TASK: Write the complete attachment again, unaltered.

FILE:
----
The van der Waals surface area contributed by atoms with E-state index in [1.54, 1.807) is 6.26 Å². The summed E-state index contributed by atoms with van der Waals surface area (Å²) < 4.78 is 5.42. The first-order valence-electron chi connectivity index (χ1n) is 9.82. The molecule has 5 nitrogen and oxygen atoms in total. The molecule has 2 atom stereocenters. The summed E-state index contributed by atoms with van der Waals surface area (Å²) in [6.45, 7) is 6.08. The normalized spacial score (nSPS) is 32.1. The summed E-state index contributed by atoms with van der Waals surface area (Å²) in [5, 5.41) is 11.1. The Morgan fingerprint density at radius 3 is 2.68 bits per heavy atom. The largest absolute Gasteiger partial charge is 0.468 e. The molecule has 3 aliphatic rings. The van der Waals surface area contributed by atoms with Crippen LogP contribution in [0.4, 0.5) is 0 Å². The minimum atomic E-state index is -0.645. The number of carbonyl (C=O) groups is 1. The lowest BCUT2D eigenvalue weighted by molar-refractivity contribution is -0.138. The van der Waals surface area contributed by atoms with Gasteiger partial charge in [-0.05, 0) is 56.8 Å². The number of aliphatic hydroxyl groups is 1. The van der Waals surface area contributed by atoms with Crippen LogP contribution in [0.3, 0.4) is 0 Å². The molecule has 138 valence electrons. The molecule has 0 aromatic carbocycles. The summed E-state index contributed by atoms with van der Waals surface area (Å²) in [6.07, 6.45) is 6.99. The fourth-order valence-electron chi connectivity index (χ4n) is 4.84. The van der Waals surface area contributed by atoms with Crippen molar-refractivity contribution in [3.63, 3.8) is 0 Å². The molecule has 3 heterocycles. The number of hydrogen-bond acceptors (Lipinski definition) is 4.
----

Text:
The van der Waals surface area contributed by atoms with E-state index in [1.54, 1.807) is 6.26 Å². The summed E-state index contributed by atoms with van der Waals surface area (Å²) < 4.78 is 5.42. The first-order valence-electron chi connectivity index (χ1n) is 9.82. The molecule has 5 nitrogen and oxygen atoms in total. The molecule has 2 atom stereocenters. The summed E-state index contributed by atoms with van der Waals surface area (Å²) in [6.45, 7) is 6.08. The normalized spacial score (nSPS) is 32.1. The summed E-state index contributed by atoms with van der Waals surface area (Å²) in [5, 5.41) is 11.1. The Morgan fingerprint density at radius 3 is 2.68 bits per heavy atom. The largest absolute Gasteiger partial charge is 0.468 e. The molecule has 3 aliphatic rings. The van der Waals surface area contributed by atoms with Crippen LogP contribution in [0.4, 0.5) is 0 Å². The minimum atomic E-state index is -0.645. The number of carbonyl (C=O) groups is 1. The lowest BCUT2D eigenvalue weighted by molar-refractivity contribution is -0.138. The van der Waals surface area contributed by atoms with Gasteiger partial charge in [-0.05, 0) is 56.8 Å². The number of aliphatic hydroxyl groups is 1. The van der Waals surface area contributed by atoms with Crippen LogP contribution in [0.3, 0.4) is 0 Å². The molecule has 138 valence electrons. The molecule has 0 aromatic carbocycles. The summed E-state index contributed by atoms with van der Waals surface area (Å²) in [6.07, 6.45) is 6.99. The fourth-order valence-electron chi connectivity index (χ4n) is 4.84. The van der Waals surface area contributed by atoms with Crippen molar-refractivity contribution in [3.63, 3.8) is 0 Å². The molecule has 3 heterocycles. The number of hydrogen-bond acceptors (Lipinski definition) is 4.